- July 22, 2015
July 22, 2015
A Nathan Associates analysis of investor lawsuits filed in the first six months of this year finds that Rule 10b-5 losses that may be attributed to companies corrective disclosures of alleged fraud accounted for little more than one-fifth of the companies' decline in market capitalization after the corresponding disclosures.
For the first two quarters of 2015, Nathan Associates analyzed 58 class-action lawsuits brought by investors against publicly traded companies, alleging they violated the Exchange Act's anti-fraud section, 10(b). The total\ loss in market value that occurred surrounding the corrective disclosures alleged in the lawsuits' disclosures revealing past misinformation that had artificially inflated stock prices reached $44.7 billion, according to Nathan's analysis.
In the final two quarters of 2014, of the 66 cases analyzed, the estimated loss in market capitalization of companies being sued amounted to $29.5 billion. Lawsuits against IBM and drug retailer the Walgreen Co. contributed to the relatively high level of market capitalization losses in cases filed so far this year. But the so-called Rule 10b-5 losses that Nathan's analysis found could be directly tied to alleged corrective disclosures of fraud were roughly the same in both periods: $9.3 billion in the final two quarters of 2014, and $9.4 billion in the first two quarters of 2015.
In other words, 21.1 percent of market capitalization declines in cases filed in the initial two quarters of 2015 and 31.4 percent in the last two quarters of 2014 may be reliably attributed to the alleged corrective disclosures.
Second Issue of Pioneering Report
The information is contained in the second issue of Nathan Associates Inc. Rule 10b 5 Assessment Report, a semiannual estimate of aggregate investor losses stemming from alleged violations of Section 10(b). Nathan initiated the report after the U.S. Supreme Court's ruling last year in Halliburton v. Erica P. John Fund. Because of the decision, investors can continue to recover losses that result from public misstatements and misrepresentations by directors and officers of U.S.-listed companies.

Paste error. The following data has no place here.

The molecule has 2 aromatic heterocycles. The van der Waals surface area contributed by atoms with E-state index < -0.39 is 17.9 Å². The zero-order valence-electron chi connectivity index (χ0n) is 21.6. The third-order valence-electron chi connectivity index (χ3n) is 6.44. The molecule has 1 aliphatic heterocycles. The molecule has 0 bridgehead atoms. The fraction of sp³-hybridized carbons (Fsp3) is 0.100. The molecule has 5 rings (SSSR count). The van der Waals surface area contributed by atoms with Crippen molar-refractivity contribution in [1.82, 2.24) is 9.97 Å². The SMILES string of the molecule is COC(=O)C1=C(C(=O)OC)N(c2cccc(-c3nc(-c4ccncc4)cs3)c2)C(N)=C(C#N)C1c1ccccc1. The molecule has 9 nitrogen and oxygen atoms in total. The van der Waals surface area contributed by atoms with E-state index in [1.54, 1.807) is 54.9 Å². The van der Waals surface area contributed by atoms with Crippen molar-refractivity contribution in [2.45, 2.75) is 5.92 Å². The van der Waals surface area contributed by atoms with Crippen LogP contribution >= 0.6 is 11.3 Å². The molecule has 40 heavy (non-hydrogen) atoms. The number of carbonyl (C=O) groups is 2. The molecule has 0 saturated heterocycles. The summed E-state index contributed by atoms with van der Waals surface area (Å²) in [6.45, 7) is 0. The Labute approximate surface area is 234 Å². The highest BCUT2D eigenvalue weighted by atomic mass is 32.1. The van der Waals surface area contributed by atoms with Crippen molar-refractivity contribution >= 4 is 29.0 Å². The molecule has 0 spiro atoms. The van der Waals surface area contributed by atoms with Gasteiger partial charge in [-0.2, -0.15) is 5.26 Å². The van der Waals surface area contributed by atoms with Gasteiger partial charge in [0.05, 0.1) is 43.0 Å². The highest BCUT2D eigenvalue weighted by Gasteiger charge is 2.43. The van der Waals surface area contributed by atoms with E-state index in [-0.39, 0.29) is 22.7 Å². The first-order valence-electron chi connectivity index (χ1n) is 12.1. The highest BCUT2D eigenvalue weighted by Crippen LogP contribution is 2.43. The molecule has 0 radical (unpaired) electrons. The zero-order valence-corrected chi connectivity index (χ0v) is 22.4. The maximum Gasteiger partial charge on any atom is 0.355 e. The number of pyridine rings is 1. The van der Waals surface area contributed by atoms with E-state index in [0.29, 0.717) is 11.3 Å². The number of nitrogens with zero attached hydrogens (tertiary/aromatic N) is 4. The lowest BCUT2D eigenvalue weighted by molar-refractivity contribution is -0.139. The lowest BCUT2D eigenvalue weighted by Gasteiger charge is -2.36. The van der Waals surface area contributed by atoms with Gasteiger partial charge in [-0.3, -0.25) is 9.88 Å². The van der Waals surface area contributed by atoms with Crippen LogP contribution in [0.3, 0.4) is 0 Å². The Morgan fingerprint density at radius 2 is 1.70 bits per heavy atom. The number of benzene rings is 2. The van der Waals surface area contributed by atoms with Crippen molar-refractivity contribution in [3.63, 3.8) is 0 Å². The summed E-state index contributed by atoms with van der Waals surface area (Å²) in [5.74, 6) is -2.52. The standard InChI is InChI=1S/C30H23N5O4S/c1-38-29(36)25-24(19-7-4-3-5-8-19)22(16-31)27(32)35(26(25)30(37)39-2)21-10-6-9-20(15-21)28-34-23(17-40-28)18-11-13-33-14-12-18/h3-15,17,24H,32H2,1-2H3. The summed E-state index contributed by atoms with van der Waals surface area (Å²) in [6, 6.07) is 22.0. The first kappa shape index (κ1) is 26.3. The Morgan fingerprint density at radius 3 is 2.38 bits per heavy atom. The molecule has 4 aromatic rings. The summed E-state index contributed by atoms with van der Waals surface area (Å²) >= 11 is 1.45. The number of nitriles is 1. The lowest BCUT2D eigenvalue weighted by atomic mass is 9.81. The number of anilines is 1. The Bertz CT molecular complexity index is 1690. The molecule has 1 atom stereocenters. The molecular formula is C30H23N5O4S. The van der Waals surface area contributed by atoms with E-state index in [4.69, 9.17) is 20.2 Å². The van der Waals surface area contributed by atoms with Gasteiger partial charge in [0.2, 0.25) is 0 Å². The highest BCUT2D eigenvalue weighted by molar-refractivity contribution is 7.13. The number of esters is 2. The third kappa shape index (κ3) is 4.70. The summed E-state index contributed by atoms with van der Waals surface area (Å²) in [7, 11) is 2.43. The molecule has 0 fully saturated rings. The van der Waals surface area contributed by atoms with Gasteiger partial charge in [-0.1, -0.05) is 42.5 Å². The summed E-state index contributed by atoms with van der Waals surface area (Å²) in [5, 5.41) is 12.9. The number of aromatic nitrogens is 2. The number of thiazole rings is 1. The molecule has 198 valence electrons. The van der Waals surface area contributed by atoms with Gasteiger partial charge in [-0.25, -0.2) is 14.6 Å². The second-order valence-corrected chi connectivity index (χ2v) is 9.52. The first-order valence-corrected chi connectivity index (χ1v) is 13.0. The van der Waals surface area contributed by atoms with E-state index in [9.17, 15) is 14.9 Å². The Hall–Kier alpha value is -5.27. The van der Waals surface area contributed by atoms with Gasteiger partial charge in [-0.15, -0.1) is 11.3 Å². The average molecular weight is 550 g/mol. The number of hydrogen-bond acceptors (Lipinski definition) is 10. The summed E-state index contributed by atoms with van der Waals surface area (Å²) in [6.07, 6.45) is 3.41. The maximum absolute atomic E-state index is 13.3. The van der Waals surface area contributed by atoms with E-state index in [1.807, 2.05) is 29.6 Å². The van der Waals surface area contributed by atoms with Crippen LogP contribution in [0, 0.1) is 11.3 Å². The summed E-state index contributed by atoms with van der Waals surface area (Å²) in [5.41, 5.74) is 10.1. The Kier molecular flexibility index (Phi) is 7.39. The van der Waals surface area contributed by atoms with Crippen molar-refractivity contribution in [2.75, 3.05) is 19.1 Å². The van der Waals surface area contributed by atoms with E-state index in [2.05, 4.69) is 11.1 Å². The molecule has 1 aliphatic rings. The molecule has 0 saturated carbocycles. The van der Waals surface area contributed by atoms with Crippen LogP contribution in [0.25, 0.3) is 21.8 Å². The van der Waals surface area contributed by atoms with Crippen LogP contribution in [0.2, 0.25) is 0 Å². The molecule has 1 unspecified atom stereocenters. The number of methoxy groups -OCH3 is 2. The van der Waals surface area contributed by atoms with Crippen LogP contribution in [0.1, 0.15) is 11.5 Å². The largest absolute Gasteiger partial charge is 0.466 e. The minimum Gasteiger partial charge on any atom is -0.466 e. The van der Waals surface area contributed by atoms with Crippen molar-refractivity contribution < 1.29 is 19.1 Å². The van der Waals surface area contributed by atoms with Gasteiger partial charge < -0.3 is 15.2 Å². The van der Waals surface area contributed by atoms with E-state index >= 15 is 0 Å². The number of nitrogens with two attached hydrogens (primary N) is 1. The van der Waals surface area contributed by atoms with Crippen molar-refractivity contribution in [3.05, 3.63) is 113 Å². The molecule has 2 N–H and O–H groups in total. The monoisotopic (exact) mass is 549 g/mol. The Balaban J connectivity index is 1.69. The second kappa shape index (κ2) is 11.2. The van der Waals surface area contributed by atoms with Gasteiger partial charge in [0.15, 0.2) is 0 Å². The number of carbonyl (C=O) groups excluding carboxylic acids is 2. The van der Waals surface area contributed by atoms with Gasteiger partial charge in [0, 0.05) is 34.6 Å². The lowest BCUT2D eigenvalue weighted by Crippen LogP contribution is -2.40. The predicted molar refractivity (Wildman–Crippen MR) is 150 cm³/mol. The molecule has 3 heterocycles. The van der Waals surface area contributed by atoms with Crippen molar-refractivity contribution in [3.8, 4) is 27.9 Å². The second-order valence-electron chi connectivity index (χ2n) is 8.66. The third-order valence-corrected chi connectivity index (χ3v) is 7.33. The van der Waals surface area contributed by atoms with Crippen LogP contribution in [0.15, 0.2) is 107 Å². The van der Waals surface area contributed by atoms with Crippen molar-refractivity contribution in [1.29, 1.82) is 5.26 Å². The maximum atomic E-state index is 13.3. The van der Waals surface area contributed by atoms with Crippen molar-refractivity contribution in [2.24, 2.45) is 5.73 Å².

The Nathan analysis rigorously screens for stock price fluctuations that exhibit statistically significant declines and that occur around the trading periods corresponding to alleged corrective disclosures of fraud. The report also takes into account the impact of overall market and industry-specific forces on share prices.
The report uses three measures to gauge investor losses stemming from alleged violations of Section 10(b): aggregate marke capitalization losses, aggregate Rule 10b-5 losses, and the Rule 10b-5 market capitalization ratioor RMC ratio. (Rule 10b 5 refers to the SEC rule corresponding to the Section 10(b) of the Exchange Act.)
To calculate aggregate market capitalization losses, Nathan researchers isolate the stock price declines between the trading day(s) of alleged corrective disclosures and the trading day(s) immediately preceding them so that losses are tied as closely as possible to when a company makes a corrective disclosure regarding previous misrepresentations or misstatements that artificially inflated share prices.
To calculate aggregate Rule 10b-5 losses, Nathan researchers evaluated the statistical significance of the residual return of each alleged corrective disclosure found in the first filed class action complaint and applied a matrix-based multi-trader equity trading model to estimate the number of damaged shares. The third measure, the RMC ratio, is a ratio of the Rule 10b-5 losses and market capitalization losses.
The RMC ratio for the first two quarters of 2015 was 21.1 percent, compared with 31.4 percent in the final two quarters of 2014. Nessim Mezrahi, Nathan's principal for financial litigation, and Dr. Stephen E. Christophe, a Nathan academic affiliate and finance professor at George Mason University, wrote the report. Nathan Associates conducts economic nresearch for litigants in numerous matters, including antitrust actions.